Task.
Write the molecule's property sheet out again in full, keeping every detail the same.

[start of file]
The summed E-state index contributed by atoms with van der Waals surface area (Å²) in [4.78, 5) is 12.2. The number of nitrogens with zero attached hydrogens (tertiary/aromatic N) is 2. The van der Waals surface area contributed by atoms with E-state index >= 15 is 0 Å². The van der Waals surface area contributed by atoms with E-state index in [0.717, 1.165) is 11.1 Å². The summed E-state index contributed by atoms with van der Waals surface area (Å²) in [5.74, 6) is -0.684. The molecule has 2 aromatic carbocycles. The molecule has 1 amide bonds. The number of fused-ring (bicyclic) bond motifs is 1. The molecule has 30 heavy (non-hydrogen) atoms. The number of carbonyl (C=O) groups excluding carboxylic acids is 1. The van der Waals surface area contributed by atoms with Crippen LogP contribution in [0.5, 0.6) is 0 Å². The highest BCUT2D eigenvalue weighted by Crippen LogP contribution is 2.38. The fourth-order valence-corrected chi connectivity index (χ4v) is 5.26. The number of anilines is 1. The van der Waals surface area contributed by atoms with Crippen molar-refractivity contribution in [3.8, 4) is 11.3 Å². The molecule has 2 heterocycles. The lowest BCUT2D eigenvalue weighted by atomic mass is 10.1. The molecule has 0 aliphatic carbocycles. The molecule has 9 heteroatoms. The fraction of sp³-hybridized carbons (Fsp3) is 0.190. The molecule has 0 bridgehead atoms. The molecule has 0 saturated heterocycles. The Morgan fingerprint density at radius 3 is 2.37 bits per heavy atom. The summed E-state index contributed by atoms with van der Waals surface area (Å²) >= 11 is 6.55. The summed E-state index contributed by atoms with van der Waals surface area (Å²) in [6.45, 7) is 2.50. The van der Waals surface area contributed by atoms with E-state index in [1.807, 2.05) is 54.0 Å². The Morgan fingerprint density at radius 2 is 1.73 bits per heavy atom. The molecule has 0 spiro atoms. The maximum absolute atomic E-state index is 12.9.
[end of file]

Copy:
The summed E-state index contributed by atoms with van der Waals surface area (Å²) in [4.78, 5) is 12.2. The number of nitrogens with zero attached hydrogens (tertiary/aromatic N) is 2. The van der Waals surface area contributed by atoms with E-state index >= 15 is 0 Å². The van der Waals surface area contributed by atoms with E-state index in [0.717, 1.165) is 11.1 Å². The summed E-state index contributed by atoms with van der Waals surface area (Å²) in [5.74, 6) is -0.684. The molecule has 2 aromatic carbocycles. The molecule has 1 amide bonds. The number of fused-ring (bicyclic) bond motifs is 1. The molecule has 30 heavy (non-hydrogen) atoms. The number of carbonyl (C=O) groups excluding carboxylic acids is 1. The van der Waals surface area contributed by atoms with Crippen LogP contribution in [0.5, 0.6) is 0 Å². The highest BCUT2D eigenvalue weighted by Crippen LogP contribution is 2.38. The fourth-order valence-corrected chi connectivity index (χ4v) is 5.26. The number of anilines is 1. The van der Waals surface area contributed by atoms with Crippen molar-refractivity contribution in [3.8, 4) is 11.3 Å². The molecule has 2 heterocycles. The lowest BCUT2D eigenvalue weighted by atomic mass is 10.1. The molecule has 0 aliphatic carbocycles. The molecule has 9 heteroatoms. The fraction of sp³-hybridized carbons (Fsp3) is 0.190. The molecule has 0 bridgehead atoms. The molecule has 0 saturated heterocycles. The Morgan fingerprint density at radius 3 is 2.37 bits per heavy atom. The summed E-state index contributed by atoms with van der Waals surface area (Å²) >= 11 is 6.55. The summed E-state index contributed by atoms with van der Waals surface area (Å²) in [6.45, 7) is 2.50. The van der Waals surface area contributed by atoms with E-state index in [1.807, 2.05) is 54.0 Å². The Morgan fingerprint density at radius 2 is 1.73 bits per heavy atom. The molecule has 0 spiro atoms. The maximum absolute atomic E-state index is 12.9.